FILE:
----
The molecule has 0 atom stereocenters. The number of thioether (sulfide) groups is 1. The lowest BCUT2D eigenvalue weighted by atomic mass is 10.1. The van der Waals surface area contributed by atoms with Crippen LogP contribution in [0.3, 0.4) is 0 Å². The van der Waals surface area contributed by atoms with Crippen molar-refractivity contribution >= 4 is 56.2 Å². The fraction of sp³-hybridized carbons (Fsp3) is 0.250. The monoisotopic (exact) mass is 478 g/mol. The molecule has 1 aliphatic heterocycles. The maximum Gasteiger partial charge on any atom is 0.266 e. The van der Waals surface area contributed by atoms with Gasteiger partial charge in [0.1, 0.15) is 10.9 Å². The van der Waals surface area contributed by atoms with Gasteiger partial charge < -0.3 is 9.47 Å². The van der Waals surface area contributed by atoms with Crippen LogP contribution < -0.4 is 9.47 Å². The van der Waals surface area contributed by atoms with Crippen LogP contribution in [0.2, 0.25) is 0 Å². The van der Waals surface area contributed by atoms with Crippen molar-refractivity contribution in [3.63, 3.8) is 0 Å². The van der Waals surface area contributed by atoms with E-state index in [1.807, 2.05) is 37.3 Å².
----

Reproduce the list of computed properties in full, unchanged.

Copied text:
The molecule has 0 atom stereocenters. The number of thioether (sulfide) groups is 1. The lowest BCUT2D eigenvalue weighted by atomic mass is 10.1. The van der Waals surface area contributed by atoms with Crippen LogP contribution in [0.3, 0.4) is 0 Å². The van der Waals surface area contributed by atoms with Crippen molar-refractivity contribution >= 4 is 56.2 Å². The fraction of sp³-hybridized carbons (Fsp3) is 0.250. The monoisotopic (exact) mass is 478 g/mol. The molecule has 1 aliphatic heterocycles. The maximum Gasteiger partial charge on any atom is 0.266 e. The van der Waals surface area contributed by atoms with Gasteiger partial charge in [0.1, 0.15) is 10.9 Å². The van der Waals surface area contributed by atoms with Gasteiger partial charge < -0.3 is 9.47 Å². The van der Waals surface area contributed by atoms with Crippen LogP contribution < -0.4 is 9.47 Å². The van der Waals surface area contributed by atoms with Crippen LogP contribution in [0.2, 0.25) is 0 Å². The van der Waals surface area contributed by atoms with Crippen molar-refractivity contribution in [3.63, 3.8) is 0 Å². The van der Waals surface area contributed by atoms with E-state index in [1.807, 2.05) is 37.3 Å².